Occupy Theory: Chapter Three

The following is an excerpt from Volume One of Fanfare for the Future, titled Occupy Theory and authored by Michael Albert of the U.S. and Mandisi Majavu or South Africa. Occupy Theory is available as an ebook for the Amazon Kindle, and the Apple IPAD (soon), as well as in print from the ZStore. 



Chapter 3:

Society and History

“A new world order is in the making, and it is up to us to prepare ourselves that we may take our rightful place in it.”
– Malcolm X

Society Snapshot

“How many care to seek only for precedents?”
– Peter Kropotkin

A society, when seen as a kind of momentary static snapshot, has features, more features, and then even more features. In the nearly endless array of people, institutions, and objects composing any society, we need to highlight what is important and essential to pay attention to if we are to avoid errors of omission. We also need to at least initially ignore what is relatively unimportant to avoid being sidetracked by endless peripheral details.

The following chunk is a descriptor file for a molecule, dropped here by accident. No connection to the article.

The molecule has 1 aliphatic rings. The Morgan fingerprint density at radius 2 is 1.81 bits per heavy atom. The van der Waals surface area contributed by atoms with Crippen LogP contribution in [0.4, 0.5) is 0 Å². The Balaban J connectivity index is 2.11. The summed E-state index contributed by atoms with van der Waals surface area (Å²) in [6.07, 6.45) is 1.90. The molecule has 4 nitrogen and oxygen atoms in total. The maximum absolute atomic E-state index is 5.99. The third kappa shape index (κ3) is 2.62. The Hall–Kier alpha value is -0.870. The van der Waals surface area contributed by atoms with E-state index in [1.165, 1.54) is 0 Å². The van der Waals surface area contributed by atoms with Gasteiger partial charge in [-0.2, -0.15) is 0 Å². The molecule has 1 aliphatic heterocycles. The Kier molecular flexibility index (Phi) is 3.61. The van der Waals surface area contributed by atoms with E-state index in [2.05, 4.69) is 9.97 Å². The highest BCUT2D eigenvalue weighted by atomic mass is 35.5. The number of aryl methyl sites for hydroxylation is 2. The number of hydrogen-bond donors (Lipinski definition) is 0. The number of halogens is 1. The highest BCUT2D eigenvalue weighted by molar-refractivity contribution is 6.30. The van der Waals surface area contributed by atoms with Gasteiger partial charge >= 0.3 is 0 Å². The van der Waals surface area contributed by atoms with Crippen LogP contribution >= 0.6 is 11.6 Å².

Our first two chapters argued that seeing what is critical and leaving aside what is peripheral entails looking at the features that centrally define kinship, culture, polity, and economy. We need to examine the institutions centrally addressing the four functions as the core, respectively, of the kinship sphere, community sphere, political sphere, and economic sphere. 

If we use the U.S. as an example, that means we should be looking, at least, at:

  • families and their social relations
  • racial and religious communities and their social relations
  • political groups (officials of various sorts, electorates, etc.) and their social relations 
  • economic classes and their social relations. 

Key institutions we should highlight and examine include:

  • types of family and perhaps schools
  • types of churches and other cultural community institutions with their languages and celebrations
  • government branches and their local administrative variants including legislatures, courts, etc.
  • economic workplaces, the market system, and consumer units. 

We should pay attention to hierarchies of gender, race and religion, political power, and class including examining each hierarchy’s attributes, tenacity, and implications. 

We should not highlight one or another of these four hierarchies alone, but should instead pay close attention to all of them because all dramatically impact people’s life prospects. 

We should examine each social sphere to find the sources and implications of sexism and homophobia, racism and ethnic and religious bigotry, authoritarianism, and economic oppression and classism in the core institutions.